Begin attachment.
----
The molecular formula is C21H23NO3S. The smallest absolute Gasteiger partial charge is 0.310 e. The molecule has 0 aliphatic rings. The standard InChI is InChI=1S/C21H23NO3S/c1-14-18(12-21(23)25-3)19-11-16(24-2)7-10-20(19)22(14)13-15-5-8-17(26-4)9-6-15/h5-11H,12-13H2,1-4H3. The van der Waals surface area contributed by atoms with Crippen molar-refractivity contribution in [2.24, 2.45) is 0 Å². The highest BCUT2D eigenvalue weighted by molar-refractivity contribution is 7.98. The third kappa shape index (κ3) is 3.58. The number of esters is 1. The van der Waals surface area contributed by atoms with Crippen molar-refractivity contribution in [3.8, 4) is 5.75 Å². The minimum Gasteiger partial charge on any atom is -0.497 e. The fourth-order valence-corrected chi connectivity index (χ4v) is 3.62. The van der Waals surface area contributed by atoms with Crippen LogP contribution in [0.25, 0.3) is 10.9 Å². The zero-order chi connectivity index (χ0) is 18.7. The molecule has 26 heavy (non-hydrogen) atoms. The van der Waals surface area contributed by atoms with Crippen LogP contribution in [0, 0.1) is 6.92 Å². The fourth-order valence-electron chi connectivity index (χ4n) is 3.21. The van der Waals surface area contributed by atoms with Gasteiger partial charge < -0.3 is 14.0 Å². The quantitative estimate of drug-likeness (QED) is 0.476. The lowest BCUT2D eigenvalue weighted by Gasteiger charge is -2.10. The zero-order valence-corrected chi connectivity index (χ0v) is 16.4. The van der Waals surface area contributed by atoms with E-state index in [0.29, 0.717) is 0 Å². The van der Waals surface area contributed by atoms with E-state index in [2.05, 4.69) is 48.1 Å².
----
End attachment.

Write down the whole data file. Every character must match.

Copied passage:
The molecular formula is C21H23NO3S. The smallest absolute Gasteiger partial charge is 0.310 e. The molecule has 0 aliphatic rings. The standard InChI is InChI=1S/C21H23NO3S/c1-14-18(12-21(23)25-3)19-11-16(24-2)7-10-20(19)22(14)13-15-5-8-17(26-4)9-6-15/h5-11H,12-13H2,1-4H3. The van der Waals surface area contributed by atoms with Crippen molar-refractivity contribution in [2.24, 2.45) is 0 Å². The highest BCUT2D eigenvalue weighted by molar-refractivity contribution is 7.98. The third kappa shape index (κ3) is 3.58. The number of esters is 1. The van der Waals surface area contributed by atoms with Crippen molar-refractivity contribution in [3.8, 4) is 5.75 Å². The minimum Gasteiger partial charge on any atom is -0.497 e. The fourth-order valence-corrected chi connectivity index (χ4v) is 3.62. The van der Waals surface area contributed by atoms with Crippen LogP contribution in [0.25, 0.3) is 10.9 Å². The zero-order chi connectivity index (χ0) is 18.7. The molecule has 26 heavy (non-hydrogen) atoms. The van der Waals surface area contributed by atoms with Crippen LogP contribution in [0, 0.1) is 6.92 Å². The fourth-order valence-electron chi connectivity index (χ4n) is 3.21. The van der Waals surface area contributed by atoms with Gasteiger partial charge < -0.3 is 14.0 Å². The quantitative estimate of drug-likeness (QED) is 0.476. The lowest BCUT2D eigenvalue weighted by Gasteiger charge is -2.10. The zero-order valence-corrected chi connectivity index (χ0v) is 16.4. The van der Waals surface area contributed by atoms with E-state index in [0.29, 0.717) is 0 Å². The van der Waals surface area contributed by atoms with E-state index in [2.05, 4.69) is 48.1 Å².